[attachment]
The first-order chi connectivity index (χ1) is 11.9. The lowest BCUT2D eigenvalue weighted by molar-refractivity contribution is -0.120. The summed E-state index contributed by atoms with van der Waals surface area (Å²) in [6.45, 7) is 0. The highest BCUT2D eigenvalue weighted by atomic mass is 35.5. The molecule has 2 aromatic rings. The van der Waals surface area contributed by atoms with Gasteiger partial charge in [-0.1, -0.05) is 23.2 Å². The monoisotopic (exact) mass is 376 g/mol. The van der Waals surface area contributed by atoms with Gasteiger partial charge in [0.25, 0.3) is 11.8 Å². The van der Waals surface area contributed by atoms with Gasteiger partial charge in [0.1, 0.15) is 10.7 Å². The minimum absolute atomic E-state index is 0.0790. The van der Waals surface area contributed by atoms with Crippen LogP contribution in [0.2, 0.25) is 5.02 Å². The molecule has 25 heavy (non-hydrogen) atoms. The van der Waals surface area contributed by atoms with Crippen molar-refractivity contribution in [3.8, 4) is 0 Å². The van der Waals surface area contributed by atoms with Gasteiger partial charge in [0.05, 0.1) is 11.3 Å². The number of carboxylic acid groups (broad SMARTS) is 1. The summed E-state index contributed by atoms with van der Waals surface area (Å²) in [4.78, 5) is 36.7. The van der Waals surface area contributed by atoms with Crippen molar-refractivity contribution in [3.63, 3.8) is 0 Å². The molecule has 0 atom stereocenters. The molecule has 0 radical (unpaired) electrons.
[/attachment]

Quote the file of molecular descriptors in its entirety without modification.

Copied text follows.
The first-order chi connectivity index (χ1) is 11.9. The lowest BCUT2D eigenvalue weighted by molar-refractivity contribution is -0.120. The summed E-state index contributed by atoms with van der Waals surface area (Å²) in [6.45, 7) is 0. The highest BCUT2D eigenvalue weighted by atomic mass is 35.5. The molecule has 2 aromatic rings. The van der Waals surface area contributed by atoms with Gasteiger partial charge in [-0.1, -0.05) is 23.2 Å². The monoisotopic (exact) mass is 376 g/mol. The van der Waals surface area contributed by atoms with Gasteiger partial charge in [0.25, 0.3) is 11.8 Å². The van der Waals surface area contributed by atoms with Gasteiger partial charge in [0.1, 0.15) is 10.7 Å². The minimum absolute atomic E-state index is 0.0790. The van der Waals surface area contributed by atoms with Crippen LogP contribution in [0.2, 0.25) is 5.02 Å². The molecule has 25 heavy (non-hydrogen) atoms. The van der Waals surface area contributed by atoms with Crippen molar-refractivity contribution in [3.8, 4) is 0 Å². The van der Waals surface area contributed by atoms with Gasteiger partial charge in [0.05, 0.1) is 11.3 Å². The number of carboxylic acid groups (broad SMARTS) is 1. The summed E-state index contributed by atoms with van der Waals surface area (Å²) in [4.78, 5) is 36.7. The van der Waals surface area contributed by atoms with Crippen molar-refractivity contribution in [3.63, 3.8) is 0 Å². The molecule has 0 atom stereocenters. The molecule has 0 radical (unpaired) electrons.